What Is Umami? A Chef Explains Why It’s Hard to, Well, Explain
Think about all the words you can use to describe the taste of something—savory, sugary, spicy, and bland are just a few that are commonly used. In the U.S., there are four words that we often use to compartmentalize the taste of food: sour, sweet, salty, and bitter. But what’s the word you use to describe more complex flavors such as the ones prominent in various types of cheese, miso, and even mushrooms? The answer is umami.
In the past decade, umami has evolved into a buzzword. The word was discovered by Japanese chemist Kikunae Ikeda in 1907 after he decided to take a deeper dive into the molecular composition of one of the ingredients in dashi, a stock that’s widely used in Japanese cooking. The ingredient he closely examined was a variety of seaweed, and the component driving the indescribable taste was glutamic acid. He coined it umami after the Japanese word for delicious, umami. The name for the “fifth taste” as it’s often referred to didn’t emerge into the English language until the late 1970s, and still, many make it through life without having any knowledge of it.
For further clarification on what umami is, Mareya Ibrahim, TV chef and author of Eat Like You Give a Fork: The Real Dish on Eating to Thrive lends insight on which foods and spices fall under the categorization.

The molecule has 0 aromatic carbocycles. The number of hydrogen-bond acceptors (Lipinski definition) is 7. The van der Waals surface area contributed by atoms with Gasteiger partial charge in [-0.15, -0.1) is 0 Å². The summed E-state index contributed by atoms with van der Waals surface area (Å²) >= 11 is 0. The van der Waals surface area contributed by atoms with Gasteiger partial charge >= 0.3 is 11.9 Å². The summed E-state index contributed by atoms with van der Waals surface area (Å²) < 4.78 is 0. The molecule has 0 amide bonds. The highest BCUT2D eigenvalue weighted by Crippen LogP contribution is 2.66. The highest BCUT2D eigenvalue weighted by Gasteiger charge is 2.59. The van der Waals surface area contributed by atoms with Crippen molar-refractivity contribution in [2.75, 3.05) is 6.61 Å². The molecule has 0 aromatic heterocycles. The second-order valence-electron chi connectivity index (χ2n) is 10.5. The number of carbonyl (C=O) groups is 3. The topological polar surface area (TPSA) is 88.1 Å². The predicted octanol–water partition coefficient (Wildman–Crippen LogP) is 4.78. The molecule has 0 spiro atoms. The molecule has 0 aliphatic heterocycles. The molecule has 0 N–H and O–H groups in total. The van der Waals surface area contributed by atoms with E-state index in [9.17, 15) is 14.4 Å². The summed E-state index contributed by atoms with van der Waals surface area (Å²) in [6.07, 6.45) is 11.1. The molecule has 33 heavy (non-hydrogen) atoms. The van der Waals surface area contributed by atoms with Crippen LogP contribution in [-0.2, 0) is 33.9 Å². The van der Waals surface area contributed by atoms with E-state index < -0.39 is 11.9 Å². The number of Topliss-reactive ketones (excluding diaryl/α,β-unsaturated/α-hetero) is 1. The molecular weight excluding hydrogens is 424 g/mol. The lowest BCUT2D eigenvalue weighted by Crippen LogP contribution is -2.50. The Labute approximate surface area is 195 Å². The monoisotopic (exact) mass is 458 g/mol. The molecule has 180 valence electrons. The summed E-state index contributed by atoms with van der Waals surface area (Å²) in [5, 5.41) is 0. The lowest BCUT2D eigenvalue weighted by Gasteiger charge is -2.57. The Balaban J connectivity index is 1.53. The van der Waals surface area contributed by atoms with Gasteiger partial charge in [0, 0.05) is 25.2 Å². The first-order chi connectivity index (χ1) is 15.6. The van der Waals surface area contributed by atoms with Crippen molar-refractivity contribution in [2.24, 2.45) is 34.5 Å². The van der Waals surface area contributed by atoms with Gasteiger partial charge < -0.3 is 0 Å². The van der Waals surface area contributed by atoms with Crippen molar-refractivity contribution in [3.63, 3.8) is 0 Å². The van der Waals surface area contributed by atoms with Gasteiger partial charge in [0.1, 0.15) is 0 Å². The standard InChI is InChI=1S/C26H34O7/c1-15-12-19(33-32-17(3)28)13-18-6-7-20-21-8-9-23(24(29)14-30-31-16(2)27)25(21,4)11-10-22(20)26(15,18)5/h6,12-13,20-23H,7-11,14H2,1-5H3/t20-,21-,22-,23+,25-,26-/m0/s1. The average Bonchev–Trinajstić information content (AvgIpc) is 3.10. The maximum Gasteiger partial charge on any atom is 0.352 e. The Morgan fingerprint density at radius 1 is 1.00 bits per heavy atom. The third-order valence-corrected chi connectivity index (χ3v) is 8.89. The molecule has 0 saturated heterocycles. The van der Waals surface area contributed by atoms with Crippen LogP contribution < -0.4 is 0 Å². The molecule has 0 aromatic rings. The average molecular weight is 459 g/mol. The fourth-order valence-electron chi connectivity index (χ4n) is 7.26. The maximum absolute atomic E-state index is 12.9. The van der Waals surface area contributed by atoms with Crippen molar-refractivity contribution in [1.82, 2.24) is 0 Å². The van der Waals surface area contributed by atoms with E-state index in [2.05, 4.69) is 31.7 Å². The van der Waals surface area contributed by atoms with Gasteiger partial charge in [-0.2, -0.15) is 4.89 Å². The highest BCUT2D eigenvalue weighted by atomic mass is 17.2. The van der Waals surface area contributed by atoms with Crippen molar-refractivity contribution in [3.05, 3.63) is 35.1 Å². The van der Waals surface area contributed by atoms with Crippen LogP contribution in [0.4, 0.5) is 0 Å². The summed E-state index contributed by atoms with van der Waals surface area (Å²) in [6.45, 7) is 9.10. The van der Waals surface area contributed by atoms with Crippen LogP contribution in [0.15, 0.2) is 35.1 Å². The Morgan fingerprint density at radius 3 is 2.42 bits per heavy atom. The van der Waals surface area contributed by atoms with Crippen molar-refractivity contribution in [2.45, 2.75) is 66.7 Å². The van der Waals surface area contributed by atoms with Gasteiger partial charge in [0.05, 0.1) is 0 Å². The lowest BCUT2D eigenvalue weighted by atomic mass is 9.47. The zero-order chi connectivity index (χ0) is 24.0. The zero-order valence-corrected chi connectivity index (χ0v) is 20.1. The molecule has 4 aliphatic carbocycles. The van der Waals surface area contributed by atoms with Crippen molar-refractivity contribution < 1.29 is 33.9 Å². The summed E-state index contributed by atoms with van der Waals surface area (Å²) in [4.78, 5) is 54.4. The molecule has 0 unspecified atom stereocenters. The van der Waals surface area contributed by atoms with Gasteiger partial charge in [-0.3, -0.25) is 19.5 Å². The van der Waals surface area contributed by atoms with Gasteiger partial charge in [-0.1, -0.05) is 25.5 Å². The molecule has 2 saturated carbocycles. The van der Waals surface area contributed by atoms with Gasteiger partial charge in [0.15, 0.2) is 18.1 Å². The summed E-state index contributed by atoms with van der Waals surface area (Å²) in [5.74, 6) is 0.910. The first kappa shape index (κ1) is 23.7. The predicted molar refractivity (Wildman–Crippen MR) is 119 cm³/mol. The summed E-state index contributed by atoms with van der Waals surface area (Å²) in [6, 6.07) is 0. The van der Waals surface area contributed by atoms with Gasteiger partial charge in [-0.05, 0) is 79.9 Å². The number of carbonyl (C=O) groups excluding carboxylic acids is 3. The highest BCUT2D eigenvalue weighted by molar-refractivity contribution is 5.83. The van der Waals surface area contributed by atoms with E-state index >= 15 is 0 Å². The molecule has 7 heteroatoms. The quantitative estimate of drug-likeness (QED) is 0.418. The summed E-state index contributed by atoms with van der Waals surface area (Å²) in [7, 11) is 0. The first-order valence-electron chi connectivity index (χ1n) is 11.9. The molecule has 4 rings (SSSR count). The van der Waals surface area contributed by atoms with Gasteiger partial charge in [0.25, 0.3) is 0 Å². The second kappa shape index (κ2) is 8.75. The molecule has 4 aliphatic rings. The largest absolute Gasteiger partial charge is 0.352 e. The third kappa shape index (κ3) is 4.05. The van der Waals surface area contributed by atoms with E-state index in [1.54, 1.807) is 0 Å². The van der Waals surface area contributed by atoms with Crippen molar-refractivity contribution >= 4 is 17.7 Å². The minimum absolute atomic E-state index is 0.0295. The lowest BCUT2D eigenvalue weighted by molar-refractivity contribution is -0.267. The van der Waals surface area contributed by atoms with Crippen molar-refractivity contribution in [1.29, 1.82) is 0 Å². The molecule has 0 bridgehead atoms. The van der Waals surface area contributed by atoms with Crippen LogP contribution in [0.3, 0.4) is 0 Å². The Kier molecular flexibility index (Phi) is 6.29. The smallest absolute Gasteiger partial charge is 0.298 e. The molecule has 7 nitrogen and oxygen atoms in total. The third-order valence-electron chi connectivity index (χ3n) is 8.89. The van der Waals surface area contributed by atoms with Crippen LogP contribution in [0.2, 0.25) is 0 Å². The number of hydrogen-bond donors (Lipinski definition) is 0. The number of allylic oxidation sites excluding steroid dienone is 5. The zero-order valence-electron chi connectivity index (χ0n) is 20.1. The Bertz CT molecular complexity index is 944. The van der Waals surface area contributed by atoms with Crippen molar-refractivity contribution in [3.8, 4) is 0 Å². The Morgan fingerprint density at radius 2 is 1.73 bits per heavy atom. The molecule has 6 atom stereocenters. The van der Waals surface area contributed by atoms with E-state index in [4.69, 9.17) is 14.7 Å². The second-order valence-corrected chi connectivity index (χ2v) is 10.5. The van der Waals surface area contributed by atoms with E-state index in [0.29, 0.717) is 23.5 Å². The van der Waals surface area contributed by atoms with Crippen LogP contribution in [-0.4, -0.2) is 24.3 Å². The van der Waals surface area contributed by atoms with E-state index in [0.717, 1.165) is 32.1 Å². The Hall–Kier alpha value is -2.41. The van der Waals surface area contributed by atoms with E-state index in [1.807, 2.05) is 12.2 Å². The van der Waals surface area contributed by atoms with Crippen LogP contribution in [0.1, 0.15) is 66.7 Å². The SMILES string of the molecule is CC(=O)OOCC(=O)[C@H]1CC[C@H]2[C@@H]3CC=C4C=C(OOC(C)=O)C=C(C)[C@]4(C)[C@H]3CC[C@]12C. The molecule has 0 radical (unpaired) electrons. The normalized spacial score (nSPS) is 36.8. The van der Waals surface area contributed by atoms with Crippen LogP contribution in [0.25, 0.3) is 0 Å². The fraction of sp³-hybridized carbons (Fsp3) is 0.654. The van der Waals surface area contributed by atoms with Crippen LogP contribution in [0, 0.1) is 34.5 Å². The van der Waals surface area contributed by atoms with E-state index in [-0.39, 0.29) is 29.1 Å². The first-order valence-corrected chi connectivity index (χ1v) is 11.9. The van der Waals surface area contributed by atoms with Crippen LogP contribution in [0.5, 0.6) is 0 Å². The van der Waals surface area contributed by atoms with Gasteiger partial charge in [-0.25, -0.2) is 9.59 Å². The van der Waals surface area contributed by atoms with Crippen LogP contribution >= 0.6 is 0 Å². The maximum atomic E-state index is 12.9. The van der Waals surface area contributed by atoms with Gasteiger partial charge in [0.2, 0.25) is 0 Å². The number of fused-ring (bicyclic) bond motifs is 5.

What is umami? How would you describe the fifth taste?
“It’s often described as meaty or savory, but it comes from foods that are naturally high in glutamic acid,” says Ibrahim.
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“What’s amazing about it is the studies that show eating umami flavors helps you to feel fuller faster because they’re so satisfying and pleasing to the palate,” says Ibrahim. “That could explain why ketchup and salsa are our two most popular condiments—they’re made with tomatoes, which is umami.”
What foods and spices would you say have the umami taste?
“Umami is a flavor often attributed to meats, but you can find them in eggs, plant-based foods like tomatoes, mushrooms, miso, seaweed, fish sauce, and soy sauce,” she says. “[It’s] also in spices and blends like furikake, which contains dried seaweed and bonito flake along with sesame seeds and a myriad of ingredients to season rice in Japan.”
So the next time you cannot seem to find the words that would describe that distinctive savory flavor, you’ll be equipped to accurately pinpoint the unique taste.